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Makassar celebrates baseline data findings and holds randomisation ceremony

31 April 2019

On Sunday 31 March, more than 180 women and men, and girls and boys came together in Makassar to celebrate the completion of baseline sampling. The baseline dataset offers the first-ever comprehensive understanding of environmental and human health in the RISE program's 12 settlements in makassar.

Over the past 18 months RISE researchers have come together across disciplines to design, implement and monitor data collection, in order to produce the baseline dataset. Working closely with Community Engagement Councils – members of the community who act as representatives of their settlements – RISE researchers and teams visited settlements to collect a wide range of data, ranging from height and weight of children, blood and stool samples, qualitative feedback on personal wellbeing, to mosquitos, water and soil samples, and bio-acoustic measurements.

The preliminary baseline findings were shared with the settlements on Sunday at the event, which closely followed World Water Day. Each year World Water Day acknowledges the 2.3 billion people worldwide who lack adequate sanitation, and this year’s theme leaving no one behind presents a call to action for access to clean water, especially for the underprivileged.

The event also involved the successful randomisation of the 12 settlements into two groups: those settlements that will receive the RISE interventions in the first phase, and the later phase. The unique randomisation ceremony saw a young girl and boy from Batua (RISE’s demonstration settlement) who, blindfolded, helped allocate the settlements into the two groups. Allocation was based on a random sequencing system that had been produced by RISE biostaticians.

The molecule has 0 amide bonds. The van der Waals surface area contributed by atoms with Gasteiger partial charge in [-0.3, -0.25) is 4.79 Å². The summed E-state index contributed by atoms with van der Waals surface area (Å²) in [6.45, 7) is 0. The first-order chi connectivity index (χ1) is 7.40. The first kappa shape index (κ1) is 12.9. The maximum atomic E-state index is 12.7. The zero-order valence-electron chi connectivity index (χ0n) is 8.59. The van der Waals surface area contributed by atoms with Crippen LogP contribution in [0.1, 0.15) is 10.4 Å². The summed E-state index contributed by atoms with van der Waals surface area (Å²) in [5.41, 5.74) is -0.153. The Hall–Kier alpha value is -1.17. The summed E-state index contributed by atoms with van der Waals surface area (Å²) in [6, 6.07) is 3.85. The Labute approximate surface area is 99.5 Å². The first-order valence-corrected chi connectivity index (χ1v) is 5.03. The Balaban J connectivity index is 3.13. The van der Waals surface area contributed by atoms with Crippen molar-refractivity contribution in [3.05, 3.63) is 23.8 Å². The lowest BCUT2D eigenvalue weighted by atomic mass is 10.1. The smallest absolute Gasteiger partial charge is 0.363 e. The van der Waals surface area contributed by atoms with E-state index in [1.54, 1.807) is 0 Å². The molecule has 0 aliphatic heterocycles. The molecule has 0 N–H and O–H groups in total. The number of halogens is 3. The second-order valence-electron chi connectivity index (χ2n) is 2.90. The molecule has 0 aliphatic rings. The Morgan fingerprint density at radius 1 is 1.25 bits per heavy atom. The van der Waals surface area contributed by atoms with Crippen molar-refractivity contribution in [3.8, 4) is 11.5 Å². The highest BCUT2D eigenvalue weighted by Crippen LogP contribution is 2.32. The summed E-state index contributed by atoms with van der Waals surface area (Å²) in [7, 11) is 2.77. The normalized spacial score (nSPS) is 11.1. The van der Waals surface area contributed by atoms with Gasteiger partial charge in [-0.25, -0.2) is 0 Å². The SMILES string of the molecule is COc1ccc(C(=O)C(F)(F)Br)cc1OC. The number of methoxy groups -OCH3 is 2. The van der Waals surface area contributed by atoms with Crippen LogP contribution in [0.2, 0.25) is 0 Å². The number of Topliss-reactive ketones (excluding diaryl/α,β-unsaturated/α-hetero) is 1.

The Secretary for the Mayor of Makassar Muhammad Anshar participated on the day, along with university department heads, heads of city districts in which RISE operates, international researchers and importantly, community representatives from the 12 settlements and the Batua demonstration settlement.

‘Today is a very important milestone for RISE,’ Mr Anshar said. ‘Our communities and RISE researchers have worked together over the past year to collect important data. Today, we are here to reflect on shared progress and plans for the future,’ he said.

RISE Program Director Professor Rebekah Brown reaffirmed a strong commitment to all 12 settlements for the entirety of the program.

‘RISE is a long-term research program and randomisation is part of our journey. Some settlements will get upgraded sooner than others, but everyone will get a turn,’ Professor Brown said.

‘We have an ambitious few months ahead of us as we move into the co-design process, and we will continue to rely on our genuine relationships within Makassar to make sure community needs are met at every stage’.

The health and environmental data collection will continue for the coming four years across all 12 sites.